Journal of the Southern African Institute of Mining and Metallurgy
versão On-line ISSN 2411-9717
versão impressa ISSN 0038-223X
MISCHO, H.; BRUNE, J. F.; WEYER, J. e HENDERSON, N.. Mine disaster and mine rescue training courses in modern academic mining engineering programmes. J. S. Afr. Inst. Min. Metall. [online]. 2014, vol.114, n.12, pp.987-992. ISSN 2411-9717.
The mining industry worldwide is currently facing a significant restructuring process. In most underground mines, widespread mechanization of the mining processes increases production while reducing staff numbers. At the same time, mining depths as well as the lateral spread of the mine workings are increasing. This ever-changing mining environment requires sophisticated solutions for the design and operation of underground mines. In fact, a reduced number of mining engineers is taking responsibility for ever-increasing mine operations. This applies not only to the excavation of the minerals, but also to all other aspects of the mining operation, including health and safety, disaster management, and mine rescue organization. Most mining engineering graduates entering the industry lack experience in mine emergency management. Young engineer trainees must learn mine emergency management and rescue work in addition to their normal training experience on the job. Often, and unfortunately, emergency and rescue training at different mining companies is not carried out to the highest level and standard and with the best possible training outcomes. The tasks and challenges a young engineer faces while being trained in a new position do not leave much room for additional training in mine rescue and emergency management. At the same time, experienced, 'old hands' are retiring and cannot easily be replaced due to limited graduation numbers. Strategies are being developed at mining universities worldwide to train mining engineering students in handling mine emergency situations and to provide hands-on experience for managing potential accident and disaster scenarios underground. Two of these strategies, from the USA and from Central Europe, are presented in this paper. These specific strategies have to be seen under special consideration of the local and regional boundary conditions, but might serve as case studies for mining schools and universities in other countries.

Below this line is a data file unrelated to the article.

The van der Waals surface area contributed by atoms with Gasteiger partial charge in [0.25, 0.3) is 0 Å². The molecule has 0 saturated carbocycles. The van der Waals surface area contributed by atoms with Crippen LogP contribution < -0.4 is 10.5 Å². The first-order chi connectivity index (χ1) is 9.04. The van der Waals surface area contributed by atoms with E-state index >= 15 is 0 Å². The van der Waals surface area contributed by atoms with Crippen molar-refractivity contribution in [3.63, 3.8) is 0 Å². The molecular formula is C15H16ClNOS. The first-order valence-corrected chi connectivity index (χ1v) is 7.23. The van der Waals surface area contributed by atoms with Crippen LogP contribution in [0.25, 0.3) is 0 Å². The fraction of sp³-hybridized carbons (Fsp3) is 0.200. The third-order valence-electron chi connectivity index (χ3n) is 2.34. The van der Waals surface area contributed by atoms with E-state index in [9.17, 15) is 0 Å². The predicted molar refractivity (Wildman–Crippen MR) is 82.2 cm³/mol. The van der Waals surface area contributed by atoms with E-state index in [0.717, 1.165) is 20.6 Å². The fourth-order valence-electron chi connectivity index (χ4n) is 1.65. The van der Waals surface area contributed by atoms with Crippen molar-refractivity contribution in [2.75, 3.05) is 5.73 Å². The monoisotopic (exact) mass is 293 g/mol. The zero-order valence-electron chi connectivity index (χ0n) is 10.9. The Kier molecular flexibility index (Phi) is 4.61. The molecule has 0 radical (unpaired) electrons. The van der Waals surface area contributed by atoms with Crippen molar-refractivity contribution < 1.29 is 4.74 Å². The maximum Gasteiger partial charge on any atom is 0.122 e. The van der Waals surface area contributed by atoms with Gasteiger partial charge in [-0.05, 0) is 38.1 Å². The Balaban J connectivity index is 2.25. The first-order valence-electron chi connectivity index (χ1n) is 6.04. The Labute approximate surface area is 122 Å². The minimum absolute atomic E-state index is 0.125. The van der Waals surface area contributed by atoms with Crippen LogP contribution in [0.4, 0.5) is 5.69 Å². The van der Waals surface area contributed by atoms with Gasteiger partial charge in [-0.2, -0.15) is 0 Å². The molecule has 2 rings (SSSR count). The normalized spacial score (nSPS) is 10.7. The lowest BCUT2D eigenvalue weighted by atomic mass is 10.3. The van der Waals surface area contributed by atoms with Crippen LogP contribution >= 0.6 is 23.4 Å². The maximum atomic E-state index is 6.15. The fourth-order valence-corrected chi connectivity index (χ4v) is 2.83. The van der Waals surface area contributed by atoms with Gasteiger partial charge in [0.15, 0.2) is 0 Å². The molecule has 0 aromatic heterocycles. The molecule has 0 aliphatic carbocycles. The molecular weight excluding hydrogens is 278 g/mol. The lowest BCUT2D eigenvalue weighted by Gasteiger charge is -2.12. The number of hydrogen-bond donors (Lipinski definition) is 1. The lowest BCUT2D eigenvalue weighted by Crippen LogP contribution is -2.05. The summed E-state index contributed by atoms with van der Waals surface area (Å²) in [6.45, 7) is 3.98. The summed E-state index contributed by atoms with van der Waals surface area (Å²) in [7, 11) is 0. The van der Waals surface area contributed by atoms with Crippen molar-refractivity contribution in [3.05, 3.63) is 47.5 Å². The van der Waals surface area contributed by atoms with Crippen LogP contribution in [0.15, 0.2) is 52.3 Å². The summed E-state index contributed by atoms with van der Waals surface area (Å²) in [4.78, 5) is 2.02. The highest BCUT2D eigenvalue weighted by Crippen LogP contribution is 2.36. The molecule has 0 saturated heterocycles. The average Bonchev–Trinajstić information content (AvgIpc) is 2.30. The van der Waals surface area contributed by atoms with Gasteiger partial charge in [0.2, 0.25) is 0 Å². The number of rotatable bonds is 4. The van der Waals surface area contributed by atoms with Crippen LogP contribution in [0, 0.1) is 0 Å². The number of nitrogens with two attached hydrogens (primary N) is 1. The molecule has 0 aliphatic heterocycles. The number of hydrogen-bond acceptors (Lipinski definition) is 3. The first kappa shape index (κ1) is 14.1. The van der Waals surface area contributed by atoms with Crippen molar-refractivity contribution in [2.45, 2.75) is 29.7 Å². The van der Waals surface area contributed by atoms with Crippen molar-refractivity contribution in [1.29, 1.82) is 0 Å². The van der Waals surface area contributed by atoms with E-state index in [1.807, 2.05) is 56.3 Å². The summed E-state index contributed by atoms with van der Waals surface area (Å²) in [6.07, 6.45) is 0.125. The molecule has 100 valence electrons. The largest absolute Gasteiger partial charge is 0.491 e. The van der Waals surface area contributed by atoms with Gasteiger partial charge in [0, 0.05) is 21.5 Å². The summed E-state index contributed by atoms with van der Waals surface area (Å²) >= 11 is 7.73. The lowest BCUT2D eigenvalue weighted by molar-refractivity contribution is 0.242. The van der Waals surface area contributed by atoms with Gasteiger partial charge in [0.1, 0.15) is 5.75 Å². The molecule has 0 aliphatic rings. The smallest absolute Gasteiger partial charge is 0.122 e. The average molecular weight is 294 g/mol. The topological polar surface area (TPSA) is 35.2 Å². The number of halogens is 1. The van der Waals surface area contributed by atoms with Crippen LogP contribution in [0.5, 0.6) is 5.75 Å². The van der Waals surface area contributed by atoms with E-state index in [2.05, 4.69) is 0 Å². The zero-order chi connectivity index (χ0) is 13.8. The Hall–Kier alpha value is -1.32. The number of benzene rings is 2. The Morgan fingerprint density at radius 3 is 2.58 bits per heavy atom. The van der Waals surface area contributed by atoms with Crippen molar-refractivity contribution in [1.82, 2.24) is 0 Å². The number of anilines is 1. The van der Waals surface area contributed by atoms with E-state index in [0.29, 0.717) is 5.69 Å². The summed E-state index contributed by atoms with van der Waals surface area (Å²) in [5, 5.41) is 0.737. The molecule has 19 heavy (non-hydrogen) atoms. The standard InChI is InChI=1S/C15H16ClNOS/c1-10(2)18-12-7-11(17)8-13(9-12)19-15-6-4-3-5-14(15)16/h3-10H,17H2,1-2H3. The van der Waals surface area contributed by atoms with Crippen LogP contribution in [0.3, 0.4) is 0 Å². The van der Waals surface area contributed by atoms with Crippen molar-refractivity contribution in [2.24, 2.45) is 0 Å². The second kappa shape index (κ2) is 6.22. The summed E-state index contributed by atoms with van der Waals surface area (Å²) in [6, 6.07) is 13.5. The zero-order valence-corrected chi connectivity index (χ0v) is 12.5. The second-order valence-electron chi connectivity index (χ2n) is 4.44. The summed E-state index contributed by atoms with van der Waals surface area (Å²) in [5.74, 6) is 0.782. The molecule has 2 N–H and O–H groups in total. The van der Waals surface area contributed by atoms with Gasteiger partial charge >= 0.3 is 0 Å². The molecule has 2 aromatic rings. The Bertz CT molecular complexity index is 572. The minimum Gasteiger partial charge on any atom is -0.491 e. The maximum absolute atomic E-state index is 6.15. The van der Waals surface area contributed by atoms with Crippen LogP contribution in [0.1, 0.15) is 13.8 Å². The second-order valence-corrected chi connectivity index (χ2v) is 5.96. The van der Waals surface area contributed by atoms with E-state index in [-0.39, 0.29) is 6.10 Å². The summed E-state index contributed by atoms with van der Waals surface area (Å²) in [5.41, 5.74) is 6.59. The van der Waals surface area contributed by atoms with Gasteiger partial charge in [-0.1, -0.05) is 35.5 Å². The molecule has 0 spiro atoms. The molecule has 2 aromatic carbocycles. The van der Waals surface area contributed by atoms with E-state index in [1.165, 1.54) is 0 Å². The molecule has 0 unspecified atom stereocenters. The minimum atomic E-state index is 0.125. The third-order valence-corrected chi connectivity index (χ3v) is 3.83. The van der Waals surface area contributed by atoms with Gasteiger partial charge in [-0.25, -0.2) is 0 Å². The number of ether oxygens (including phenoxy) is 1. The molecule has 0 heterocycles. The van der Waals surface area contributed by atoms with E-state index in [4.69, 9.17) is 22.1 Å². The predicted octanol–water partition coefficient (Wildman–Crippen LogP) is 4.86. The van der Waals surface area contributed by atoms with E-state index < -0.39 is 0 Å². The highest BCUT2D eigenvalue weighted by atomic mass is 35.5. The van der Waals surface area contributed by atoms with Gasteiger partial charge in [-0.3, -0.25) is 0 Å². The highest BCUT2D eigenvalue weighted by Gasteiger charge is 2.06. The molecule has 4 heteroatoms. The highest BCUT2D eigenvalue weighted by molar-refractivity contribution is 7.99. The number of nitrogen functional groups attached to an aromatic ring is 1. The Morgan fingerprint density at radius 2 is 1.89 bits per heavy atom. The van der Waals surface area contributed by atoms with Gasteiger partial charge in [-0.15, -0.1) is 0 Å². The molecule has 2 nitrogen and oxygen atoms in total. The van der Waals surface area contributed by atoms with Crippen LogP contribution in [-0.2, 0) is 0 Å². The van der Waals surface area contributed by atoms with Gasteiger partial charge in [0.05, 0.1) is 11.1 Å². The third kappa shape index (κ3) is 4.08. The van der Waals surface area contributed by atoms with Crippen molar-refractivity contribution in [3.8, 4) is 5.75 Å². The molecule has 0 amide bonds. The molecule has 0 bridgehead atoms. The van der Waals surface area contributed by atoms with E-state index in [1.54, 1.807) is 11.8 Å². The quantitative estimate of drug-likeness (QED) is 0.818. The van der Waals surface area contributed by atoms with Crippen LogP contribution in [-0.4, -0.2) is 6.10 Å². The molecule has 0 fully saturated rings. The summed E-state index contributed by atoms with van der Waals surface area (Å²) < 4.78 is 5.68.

Palavras-chave : mine disaster and emergency management; education and training; mine rescue training; underground education and training; student education and training; internationalization.